On February 22, 2017, I will celebrate the 50th anniversary of escaping from a burning Air Force attack-bomber at just 700 feet off the ground about three seconds before it exploded in a ball of flame. Decades later, Brigadier General Harry C. “Heine” Aderhold, a legend in the Air Commandos, who had witnessed the spectacular explosion in the night sky, told me that the fireball was brighter than the sun. He and others had been watching anxiously from the ground as a barely flyable, burning A-26 approached Nakhon Phanom Thai Air Base for an attempted single-engine crash landing on its 6000-foot pierced-steel-planking runway. The fireball they witnessed was an A-26K twin-prop Counterinvader returning from a combat mission on the border between Laos and North Vietnam.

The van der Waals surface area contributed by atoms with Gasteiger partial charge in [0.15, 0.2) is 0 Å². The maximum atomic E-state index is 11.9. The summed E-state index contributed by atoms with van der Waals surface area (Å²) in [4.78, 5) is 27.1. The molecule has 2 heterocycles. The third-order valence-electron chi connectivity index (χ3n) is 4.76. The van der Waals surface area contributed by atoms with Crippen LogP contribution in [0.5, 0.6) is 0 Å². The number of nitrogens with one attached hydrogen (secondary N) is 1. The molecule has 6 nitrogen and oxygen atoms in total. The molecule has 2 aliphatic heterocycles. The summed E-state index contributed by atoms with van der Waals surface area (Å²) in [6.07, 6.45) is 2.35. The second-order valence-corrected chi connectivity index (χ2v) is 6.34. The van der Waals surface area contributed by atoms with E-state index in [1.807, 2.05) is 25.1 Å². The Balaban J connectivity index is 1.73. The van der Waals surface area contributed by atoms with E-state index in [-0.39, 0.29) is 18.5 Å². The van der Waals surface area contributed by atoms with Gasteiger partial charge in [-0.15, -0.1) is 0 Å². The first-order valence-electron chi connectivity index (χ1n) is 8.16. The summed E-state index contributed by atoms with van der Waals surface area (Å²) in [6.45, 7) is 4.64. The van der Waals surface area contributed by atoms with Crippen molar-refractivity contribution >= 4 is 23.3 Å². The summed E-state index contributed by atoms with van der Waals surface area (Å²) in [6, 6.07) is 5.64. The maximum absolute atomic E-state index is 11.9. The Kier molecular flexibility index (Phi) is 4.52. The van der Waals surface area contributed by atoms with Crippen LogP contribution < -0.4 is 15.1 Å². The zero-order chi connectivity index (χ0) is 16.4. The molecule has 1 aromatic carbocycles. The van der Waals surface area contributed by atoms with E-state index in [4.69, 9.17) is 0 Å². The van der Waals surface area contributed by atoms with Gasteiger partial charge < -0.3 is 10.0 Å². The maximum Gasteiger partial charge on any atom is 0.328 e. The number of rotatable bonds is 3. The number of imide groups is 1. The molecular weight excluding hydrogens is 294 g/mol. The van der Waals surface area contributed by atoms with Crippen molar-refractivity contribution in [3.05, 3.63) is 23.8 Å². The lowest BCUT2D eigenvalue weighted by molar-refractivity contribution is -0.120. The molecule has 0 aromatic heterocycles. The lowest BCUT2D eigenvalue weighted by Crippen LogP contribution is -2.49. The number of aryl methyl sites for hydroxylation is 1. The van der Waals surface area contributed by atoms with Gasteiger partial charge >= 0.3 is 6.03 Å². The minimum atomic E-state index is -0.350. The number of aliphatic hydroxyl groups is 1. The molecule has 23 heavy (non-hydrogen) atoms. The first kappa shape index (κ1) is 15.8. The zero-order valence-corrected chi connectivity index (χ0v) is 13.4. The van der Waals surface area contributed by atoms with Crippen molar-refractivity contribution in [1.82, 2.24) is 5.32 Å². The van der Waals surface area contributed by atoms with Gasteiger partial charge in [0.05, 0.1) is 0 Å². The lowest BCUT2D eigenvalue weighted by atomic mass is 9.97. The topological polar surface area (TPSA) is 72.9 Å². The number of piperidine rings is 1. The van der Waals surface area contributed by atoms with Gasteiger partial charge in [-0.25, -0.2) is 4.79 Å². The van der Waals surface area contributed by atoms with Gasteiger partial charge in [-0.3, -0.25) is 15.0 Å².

The A-26 had no ejection seats. Captain (now retired Colonel) J. L. McCleskey and I had to blow off the canopy, un-strap our seat belts and shoulder-harnesses, and leap for the burning wings, hoping to miss the tail and for our chutes to open in time to save us. The flames had already enveloped enough of our aircraft to severely hinder its control. I had to make two exit attempts, because on my first try, the wind stream had knocked me back into the cockpit and entangled me in my shoulder harness. As I made my second desperate lunge, my only prayer was: “Lord, unto your hands I commit my spirit” (Psalm 31:5a).
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